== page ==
Miles Corak and Mark Stabile in a recent op-ed defended the relevance of the ‘Great Gatsby’ curve, which asserts that more income inequality in one generation leads to less income mobility for the next generation. The U.S. has more inequality and less mobility compared with Denmark, which has less inequality and more mobility. Plotting this trade-off across several nations yields the so-called Gatsby curve. However, there are problems with interpreting the differences across nations and the measure of mobility used in their analysis, which limits its policy implications.
Whether the negative relationship observed between inequality and mobility truly reflects an underlying dynamic about incomes and class has been questioned by Greg Mankiw, former head of the Council of Economic Advisors to the U.S. President. He argues that comparing a large diverse country like the U.S. with smaller, more homogeneous countries like Denmark is misleading. The U.S. is a vastly more diverse country in terms of geography, ethnicity, and race, and therefore would be expected to produce a wider range of outcomes than Denmark.
A more ‘apples to apples’ comparison is not the U.S. and Denmark, but Rhode Island and Denmark. In terms of diversity, the U.S. and the EU would be a more valid comparison, but still would not be ‘oranges to oranges’ because the EU does not have the same integrated labour market as the U.S. Unemployed workers can move from Ohio to North Dakota, but not from Greece to Germany, if only because of the language barrier.
The question is whether more inequality by itself triggers a mechanism that reduces mobility for the next generation, and why this mechanism would exist across societies with different institutions and demographics. The Gatsby curve invites policy makers to think that there is a trade-off between inequality and mobility – if we chose to pursue less inequality, increased mobility will automatically follow.
Does greater income inequality in countries like the U.S. by itself short-circuit mobility between income strata relative to countries like Denmark? A necessary corollary would be that more inequality in Denmark by itself would lead to markedly lower mobility. That seems an unlikely outcome, because of all the institutional factors that encourage mobility in Denmark. This is why carefully examining the Gatsby curve reveals a narrow range of inequality co-exists with a wide range of mobility outcomes, outside of the Nordic countries. The importance of institutional factors is why reducing inequality in the U.S. would not change mobility significantly without changes to other institutions such as health care, education, the criminal justice system and family structure (over half of poor children in the U.S. live in single parent families).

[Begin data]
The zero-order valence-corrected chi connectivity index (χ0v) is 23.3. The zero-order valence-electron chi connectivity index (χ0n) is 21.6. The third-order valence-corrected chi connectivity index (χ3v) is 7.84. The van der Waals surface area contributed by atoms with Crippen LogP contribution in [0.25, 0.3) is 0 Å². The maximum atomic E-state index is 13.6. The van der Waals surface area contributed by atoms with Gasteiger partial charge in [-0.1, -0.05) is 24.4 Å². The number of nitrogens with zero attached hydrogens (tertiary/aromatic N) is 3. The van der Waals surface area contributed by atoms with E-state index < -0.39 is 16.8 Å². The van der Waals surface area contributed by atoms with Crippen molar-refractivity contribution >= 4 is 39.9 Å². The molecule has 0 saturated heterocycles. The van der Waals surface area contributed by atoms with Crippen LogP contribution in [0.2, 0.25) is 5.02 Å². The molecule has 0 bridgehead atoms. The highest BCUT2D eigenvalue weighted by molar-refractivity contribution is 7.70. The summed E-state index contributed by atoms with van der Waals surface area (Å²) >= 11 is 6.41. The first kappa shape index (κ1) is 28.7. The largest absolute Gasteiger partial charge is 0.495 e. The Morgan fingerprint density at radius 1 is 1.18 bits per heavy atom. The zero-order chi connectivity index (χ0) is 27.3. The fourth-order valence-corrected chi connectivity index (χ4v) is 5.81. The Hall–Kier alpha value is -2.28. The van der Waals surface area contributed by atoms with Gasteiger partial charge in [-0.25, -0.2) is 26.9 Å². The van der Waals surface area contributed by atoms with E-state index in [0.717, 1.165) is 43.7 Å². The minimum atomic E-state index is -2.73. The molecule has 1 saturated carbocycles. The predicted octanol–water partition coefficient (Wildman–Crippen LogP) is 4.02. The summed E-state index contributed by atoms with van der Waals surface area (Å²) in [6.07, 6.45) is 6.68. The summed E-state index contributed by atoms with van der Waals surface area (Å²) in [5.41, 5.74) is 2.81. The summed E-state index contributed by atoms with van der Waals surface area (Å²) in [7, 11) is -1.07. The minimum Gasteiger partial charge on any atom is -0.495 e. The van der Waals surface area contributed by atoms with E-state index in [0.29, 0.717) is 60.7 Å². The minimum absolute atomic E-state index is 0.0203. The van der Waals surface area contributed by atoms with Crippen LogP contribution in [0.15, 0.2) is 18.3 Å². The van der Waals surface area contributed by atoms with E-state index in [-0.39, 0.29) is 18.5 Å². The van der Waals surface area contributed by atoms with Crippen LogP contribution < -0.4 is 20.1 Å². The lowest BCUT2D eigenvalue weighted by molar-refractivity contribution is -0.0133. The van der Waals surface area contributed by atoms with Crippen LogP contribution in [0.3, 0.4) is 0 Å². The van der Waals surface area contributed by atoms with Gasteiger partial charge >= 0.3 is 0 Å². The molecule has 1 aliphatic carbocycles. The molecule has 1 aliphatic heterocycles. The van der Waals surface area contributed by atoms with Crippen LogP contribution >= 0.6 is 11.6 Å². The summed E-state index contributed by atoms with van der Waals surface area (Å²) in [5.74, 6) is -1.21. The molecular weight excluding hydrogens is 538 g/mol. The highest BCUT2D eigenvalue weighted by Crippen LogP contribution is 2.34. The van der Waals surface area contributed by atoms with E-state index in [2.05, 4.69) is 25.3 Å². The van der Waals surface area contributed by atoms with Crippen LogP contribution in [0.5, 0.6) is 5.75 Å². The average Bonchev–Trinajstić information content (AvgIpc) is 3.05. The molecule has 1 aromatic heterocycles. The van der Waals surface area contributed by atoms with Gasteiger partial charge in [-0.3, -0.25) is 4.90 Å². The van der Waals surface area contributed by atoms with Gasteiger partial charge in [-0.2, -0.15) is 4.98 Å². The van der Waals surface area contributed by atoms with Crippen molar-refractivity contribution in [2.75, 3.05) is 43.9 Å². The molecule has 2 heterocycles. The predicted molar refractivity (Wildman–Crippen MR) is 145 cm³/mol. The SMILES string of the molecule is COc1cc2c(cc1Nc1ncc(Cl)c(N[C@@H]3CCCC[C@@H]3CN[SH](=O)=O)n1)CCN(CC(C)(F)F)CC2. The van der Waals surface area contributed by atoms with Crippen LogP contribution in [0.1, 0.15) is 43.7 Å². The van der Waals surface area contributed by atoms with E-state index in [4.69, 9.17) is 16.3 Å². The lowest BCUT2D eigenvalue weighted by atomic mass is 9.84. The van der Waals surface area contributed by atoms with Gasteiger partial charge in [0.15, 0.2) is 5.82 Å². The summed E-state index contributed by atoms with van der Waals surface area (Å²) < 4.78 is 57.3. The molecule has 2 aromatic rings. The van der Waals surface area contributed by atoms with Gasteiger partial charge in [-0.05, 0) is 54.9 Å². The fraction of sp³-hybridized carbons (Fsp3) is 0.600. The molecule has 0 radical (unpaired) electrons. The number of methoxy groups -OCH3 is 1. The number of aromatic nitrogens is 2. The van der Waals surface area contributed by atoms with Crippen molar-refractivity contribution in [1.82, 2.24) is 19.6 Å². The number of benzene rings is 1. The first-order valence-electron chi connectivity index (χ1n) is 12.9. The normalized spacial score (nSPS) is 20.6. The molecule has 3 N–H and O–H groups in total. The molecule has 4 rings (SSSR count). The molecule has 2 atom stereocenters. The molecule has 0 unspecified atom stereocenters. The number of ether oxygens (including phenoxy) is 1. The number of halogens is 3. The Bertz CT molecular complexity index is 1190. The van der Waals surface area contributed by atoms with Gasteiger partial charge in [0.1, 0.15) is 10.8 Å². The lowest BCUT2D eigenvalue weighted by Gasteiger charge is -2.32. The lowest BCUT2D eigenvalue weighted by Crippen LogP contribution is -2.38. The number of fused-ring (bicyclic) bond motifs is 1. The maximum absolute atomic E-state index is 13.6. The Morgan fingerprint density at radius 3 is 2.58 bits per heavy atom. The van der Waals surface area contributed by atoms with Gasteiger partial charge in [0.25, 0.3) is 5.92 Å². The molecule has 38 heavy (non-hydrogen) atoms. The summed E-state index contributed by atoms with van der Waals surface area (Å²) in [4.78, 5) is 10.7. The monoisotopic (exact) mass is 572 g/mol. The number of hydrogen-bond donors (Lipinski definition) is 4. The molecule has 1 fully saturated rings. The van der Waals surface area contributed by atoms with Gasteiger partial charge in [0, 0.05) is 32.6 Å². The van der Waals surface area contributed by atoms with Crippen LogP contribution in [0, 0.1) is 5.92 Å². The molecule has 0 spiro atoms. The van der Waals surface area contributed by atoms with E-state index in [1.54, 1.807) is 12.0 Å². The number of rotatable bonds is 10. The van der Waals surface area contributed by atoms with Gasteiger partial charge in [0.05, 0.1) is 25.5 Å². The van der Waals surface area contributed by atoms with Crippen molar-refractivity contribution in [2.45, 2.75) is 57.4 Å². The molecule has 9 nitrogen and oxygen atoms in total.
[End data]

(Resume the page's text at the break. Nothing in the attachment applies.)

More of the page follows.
Without taking these other factors into account, the Gatsby curve begins to look more like a convenient narrative stringing together unrelated facts, posing as a meaningful insight into income and class dynamics. Tempting trade-off menus have been presented before to policy makers that over-simplified an issue, notably the Phillips Curve that alleged a trade-off between inflation and unemployment. This misled policy makers for years before it was revealed to be entirely an illusion.
A further limitation of the Gatsby curve is that it measures inter-generational mobility only between fathers and sons. This probably is why Toronto Centre Liberal candidate Chrystia Freeland made her much-criticized remark about how your job prospects increasingly depend on the job your father had, although the irony of her saying this in the presence of Justin Trudeau was too rich for the media to overlook (academic research and politics can be a toxic mix). Researchers have to limit the income data to fathers and sons in order to abstract from the impact of the marked improvement of labour market outcomes for women in recent decades. Doing so, however, exaggerates the importance of the long-run deterioration of incomes for young men while ignoring the gains made by women.
Using data only for men puts limitations on the policy implications of this research which are not fully appreciated. While restricting data to men is technically appropriate to preserve the sanctity of the assumptions underlying the equations, it means sacrificing any relevance to policy, which is the main conclusion of their oped. Policy makers live in the real world. If labour market outcomes for sons are deteriorating, but daughters are doing better, is there really a problem of inter-generational mobility? Perhaps policy should focus more on the growing number of the ‘disconnected’—young men neither in school nor in the labour force, as Peter Edelman called them in his recent book on poverty in the U.S.
So there is reason to hope, only not because of the hoped-for efficacy of government programs to help kids in low income homes, but because the problem may not be as great as suggested from comparing results only for men across countries with inherently different institutions and diverse populations.
Philip Cross is a Research Fellow at the Macdonald Laurier Institute and the former Chief Economic Analyst at Statistics Canada. Ian Lee is assistant professor, Sprott School of Business, Carleton University
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